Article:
A couple of months ago, I intimated that I really do not visit the Napa Valley anymore. There are many reasons (which I outlined in that previous article) that I typically stay on State Route 12, ignoring first the sign for Route 221 (which eventually becomes the Silverado Trail) and then Route 121 (from which Route 29/128 emerges), and continue on to Sonoma County.
But that might be changing.
First, last month I tasted through a few wines from Smith-Madrone and immediately put them on my short list of Napa wineries to visit. Now, that short list just got a little longer. This past week I went through most of the wines from a relatively new (founded in 2005) Napa producer whose wines clearly merit further investigation.
That producer, Coquerel Family Wine Estates, is located just north of Calistoga off of Route 128. They have two levels of wine in their portfolio: “Le Petit Coquerel” label focuses on varietal wines that are approachable early and easier on the wallet. The “Terroir Coquerel” wines focus more on what the name suggests: a sense of place. These wines tend to be more complex and likely have a longer life ahead of them.
2012 Le Petit Coquerel Sauvignon Blanc Napa Valley: Retail $22. Grapefruit and papaya with plenty of minerality on first visit. Then a touch of grass sneaks in. On the palate, great acidity, but there is also a bit of heft that is usually lacking in Sauvignon Blanc. Papaya and gave really come through as the wine really coats the mouth and lingers for a while. An excellent Napa Sauvignon Blanc. Very Good to Outstanding. 88-90 Points.
2013 Terroir Coquerel Sauvignon Blanc Walnut Wash Vineyard Calistoga: Retail $32. When you see a Sauvignon Blanc north of $25, you should either start to get excited or nervous. This is certainly a case for the former. Initially far too cold, once this warmed I became enthralled: this is unlike most Sauvignon Blancs you come across with lovely aromas of melon and papaya. On the palate, it continues it charlatan charade as while there is acidity, it is nicely balanced with the tropical fruit and a weight that you rarely see in a Sauvignon Blanc. Outstanding. 90-92 Points.
2013 Le Petit Coquerel Verdelho Calistoga: Retail $22. Maybe it is the circles in which I travel these days, but I am seeing many more Iberian varieties being produced in the U.S. I dare say that it might even be a “thing.” Verdehlo is one of the varieties permitted in Madeira, a fortified wine that, well, is simply fantastic. Increasingly, there are more dry white wines made from this grape, and I think that is a good thing. This is bright and concise: pineapple, lime, lemon, a load of fruit up front. On the palate, it is decidedly more grapefruit than lemon, with angular acidity and ample depth. Despite its increasing popularity, I do not have a ton of experience with domestic Verdelho, nonetheless, I imagine this has to be near the top of the heap. Very Good to Outstanding. 89-91 Points.
2013 Terroir Coquerel Chardonnay Oakville Block A Napa Valley: Retail $32. There are people out there that have distinct opinions on Chardonnay: either they like the unoaked, “pure” rendition of the variety, or the buttery, rich, oaky Chard monsters that turned off the Anything But Chardonnay crowd. What many seem to ignore is the possibility that there is a Chardonnay continuum and that it is not a binary choice. This wine falls decidedly in the middle: there is fruit, and oak, and even a bit of butter. And it works. Well. Too many get hung up on stereotypes and neglect to examine the delicate intricacies. This wine is fantastic: aromas of lemon, melon, and vanilla. On the palate, rich, yet balanced with some minerality. Outstanding. 90-92 Points.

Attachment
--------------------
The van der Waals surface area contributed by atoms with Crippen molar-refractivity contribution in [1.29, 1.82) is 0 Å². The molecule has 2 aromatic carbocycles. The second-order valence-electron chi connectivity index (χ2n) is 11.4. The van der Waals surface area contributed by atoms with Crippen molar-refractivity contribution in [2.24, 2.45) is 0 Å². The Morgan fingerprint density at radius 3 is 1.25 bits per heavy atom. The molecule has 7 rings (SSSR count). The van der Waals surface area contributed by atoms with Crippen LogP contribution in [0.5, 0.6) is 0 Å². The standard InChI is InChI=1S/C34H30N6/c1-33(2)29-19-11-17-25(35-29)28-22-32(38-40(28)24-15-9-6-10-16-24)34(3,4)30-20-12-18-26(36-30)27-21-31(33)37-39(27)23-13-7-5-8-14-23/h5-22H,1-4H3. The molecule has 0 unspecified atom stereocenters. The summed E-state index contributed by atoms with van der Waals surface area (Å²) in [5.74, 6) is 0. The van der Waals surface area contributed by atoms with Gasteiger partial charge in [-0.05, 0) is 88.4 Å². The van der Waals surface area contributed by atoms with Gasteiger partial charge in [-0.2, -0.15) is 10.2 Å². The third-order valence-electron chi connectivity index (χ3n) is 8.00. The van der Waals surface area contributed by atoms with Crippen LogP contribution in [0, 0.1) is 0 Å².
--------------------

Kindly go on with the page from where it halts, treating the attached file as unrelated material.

2012 Terroir Coquerel Pinot Noir Sonoma Coast: Retail $29. I go through a ton of Pinot: French, Oregon, Sonoma, Sta Rita Hills. This one is on the fruitier end of the spectrum, with tons of cherry, some eucalyptus, and a hint of slate on the nose. On the palate, it is fairly clear that this is a wine to drink in the short term, but during that short term, though, this wine will be a crowd pleaser–great fruit and drinking very well right now. Very Good to Outstanding. 88-90 Points.
2011 Terroir Coquerel Tempranillo Calistoga: Retail $42. Tempranillo, most well-known as the grape of Rioja, is becoming increasingly popular in other regions, particularly in California. This has a wonderful nose: dark berry fruit with oak and some gaminess. Quite rich on the palate, but very well-balanced and simply yummy. This wine is rather versatile as it would go well with a variety of food (paella to prime rib), but it is also fantastic on its own watching T.V, or, say, trying to do some writing on say, your wine blog. Outstanding. 91-93 Points.
2012 Le Petit Coquerel Cabernet Sauvignon: Retail? Dark and I would say a bit brooding with black fruit and a hint of tobacco. Rich on the palate and quite jammy. There is some backbone on the end that suggests more cellar time is possible, but it is tasty right now, there really is no need to wait. Very Good. 87-89 Points.
2012 Terroir Coquerel Petite Sirah: Retail $39. For years, I have assumed that Pinot lovers (like me) and the PS I Love You crowd (Petite Sirah fans) simply travelled in different circles as the two wines were typically at opposite ends of the red wine spectrum. Pinot tends to be delicate and understated, while Petite Sirah, is big, jammy, and full throttle. This wine certainly holds true to its lineage, and it is oh so tasty. So tasty that this Pinot lover might have just found a new mistress. Indigo inky dark and viscous in the glass, with aromas of blackberry jam, cassis, violet and black pepper. On the palate, this is big and rich with luscious fruit and a serious grip. Outstanding. 91-93 Points.